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Drone cargo service in Japan: orders descend from the sky to houses

Drone cargo service in Japan: orders descend from the sky to houses

In Japan, orders are parachuted to customers by inter-island drones. Cargo delivery drones, which are launched into the sky and take flight, travel 50 kilometers in half an hour and reach the islands. Drones made of styrofoam dense material deliver the orders they carry with a paper parachute point.

In Japan, the largest island country in East Asia, customers receive their orders via drone cargo after their online shopping.

The fact that 70 percent of Japan is made up of mountains and islands can cause problems in the delivery and access of urgent needs and orders in some regions.

Developing various methods to overcome the geographical barrier, the Japanese meet urgent needs in a few hours with a user-friendly method.

Unmanned aerial vehicles, which have become widespread in the world, are generally used in areas such as tracking, surveillance, military purposes, topography and geology. The Japanese also began to use them for the supply of daily necessities.

The Japanese, who parachute with a maximum deviation of 10 meters, launch a drone with a catapult.

Residents of the Goto Islands in Nagasaki state order their daily necessities, including medicine, online. The orders loaded in the parachute box are delivered to the islanders by drone.

Adhering to aviation laws, drones use advanced algorithms and software. Drones can be operated with minimum problems thanks to high safety standards.

Service provider “Sora-iina”, which stands for “The sky is good”, founded in 2021, is funded by Toyota Tsusho.

The firm’s drone headquarters are located on Fukue Island, the largest and southernmost of the archipelago.


When the drone arrives at the delivery point where it entered the system before, it opens the covers on its body and drops the cargo to the ground from a height of hundreds of meters. With the opening of the parachutes on the cargo, the ordered product descends to the ground with a simple free fall.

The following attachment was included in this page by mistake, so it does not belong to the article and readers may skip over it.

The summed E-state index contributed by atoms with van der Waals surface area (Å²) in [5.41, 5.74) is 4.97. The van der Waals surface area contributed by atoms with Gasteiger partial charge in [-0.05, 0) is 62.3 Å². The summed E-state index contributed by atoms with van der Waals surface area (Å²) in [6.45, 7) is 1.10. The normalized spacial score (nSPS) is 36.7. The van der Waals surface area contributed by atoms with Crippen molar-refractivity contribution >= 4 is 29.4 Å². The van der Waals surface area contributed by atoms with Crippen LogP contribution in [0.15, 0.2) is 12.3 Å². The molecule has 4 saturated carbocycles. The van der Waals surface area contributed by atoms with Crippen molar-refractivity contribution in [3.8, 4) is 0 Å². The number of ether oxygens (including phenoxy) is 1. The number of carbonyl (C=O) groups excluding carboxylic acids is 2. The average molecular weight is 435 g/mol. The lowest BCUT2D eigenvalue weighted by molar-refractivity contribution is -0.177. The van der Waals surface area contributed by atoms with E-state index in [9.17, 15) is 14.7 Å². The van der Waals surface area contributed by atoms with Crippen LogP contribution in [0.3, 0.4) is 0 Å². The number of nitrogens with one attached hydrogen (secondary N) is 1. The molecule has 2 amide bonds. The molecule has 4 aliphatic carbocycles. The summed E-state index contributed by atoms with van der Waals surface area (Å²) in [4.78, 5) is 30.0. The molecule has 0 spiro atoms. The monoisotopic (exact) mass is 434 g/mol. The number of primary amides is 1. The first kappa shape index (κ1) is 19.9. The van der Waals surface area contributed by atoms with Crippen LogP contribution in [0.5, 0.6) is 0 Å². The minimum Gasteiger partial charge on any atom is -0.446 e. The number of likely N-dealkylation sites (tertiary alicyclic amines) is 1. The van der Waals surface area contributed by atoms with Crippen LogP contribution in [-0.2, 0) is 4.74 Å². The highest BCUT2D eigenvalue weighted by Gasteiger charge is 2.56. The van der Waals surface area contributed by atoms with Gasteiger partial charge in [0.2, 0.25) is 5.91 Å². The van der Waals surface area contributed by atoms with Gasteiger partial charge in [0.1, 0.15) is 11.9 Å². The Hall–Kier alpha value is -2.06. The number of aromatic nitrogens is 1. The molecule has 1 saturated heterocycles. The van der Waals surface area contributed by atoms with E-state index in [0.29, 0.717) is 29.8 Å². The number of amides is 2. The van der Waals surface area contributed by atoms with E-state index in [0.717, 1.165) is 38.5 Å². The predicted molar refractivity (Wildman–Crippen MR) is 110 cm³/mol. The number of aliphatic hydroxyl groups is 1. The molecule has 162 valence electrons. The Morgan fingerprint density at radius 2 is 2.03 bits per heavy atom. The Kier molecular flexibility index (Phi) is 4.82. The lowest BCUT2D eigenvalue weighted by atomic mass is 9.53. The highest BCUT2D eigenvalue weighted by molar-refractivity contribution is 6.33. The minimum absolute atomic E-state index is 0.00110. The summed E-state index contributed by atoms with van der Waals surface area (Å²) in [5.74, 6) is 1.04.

Parachute cargo with a product delivery success rate of 97 percent may have a 10-meter deviation in landing. No serious problems except windy weather.

Dropping the parachute cargo, the drone hovers in the air and automatically detects its path back to the center.

Sensing that it is approaching the center, the drone slows down and is caught by the hook on its tail like a bird trapped in the air by being caught in the air.

Drone cargo


Sora-iina Chief Executive Officer (CEO) Matsuyama Michelle Mika told Anadolu Agency (AA) that they started this service in order to deliver medicine and daily needs of the residents of the island.

Stating that they want to increase their cooperation with the active operators on the island, Mika said, “We need to learn how to make money by considering the commercial aspect of the business.” aforementioned.

Noting that they are ready to serve in densely populated areas of Japan upon request, Mika declined to comment on the amount of subsidies provided by the provincial governor and central government to the project.

Rural areas and remote islands where many services are poorly provided are popular places for drone delivery.

Gül Demirci

Hi, I'm Gul. I am a writer for Expat Guide Turkey and I strive to create the best content for you. To contact me, you can send an e-mail to Happy reading!

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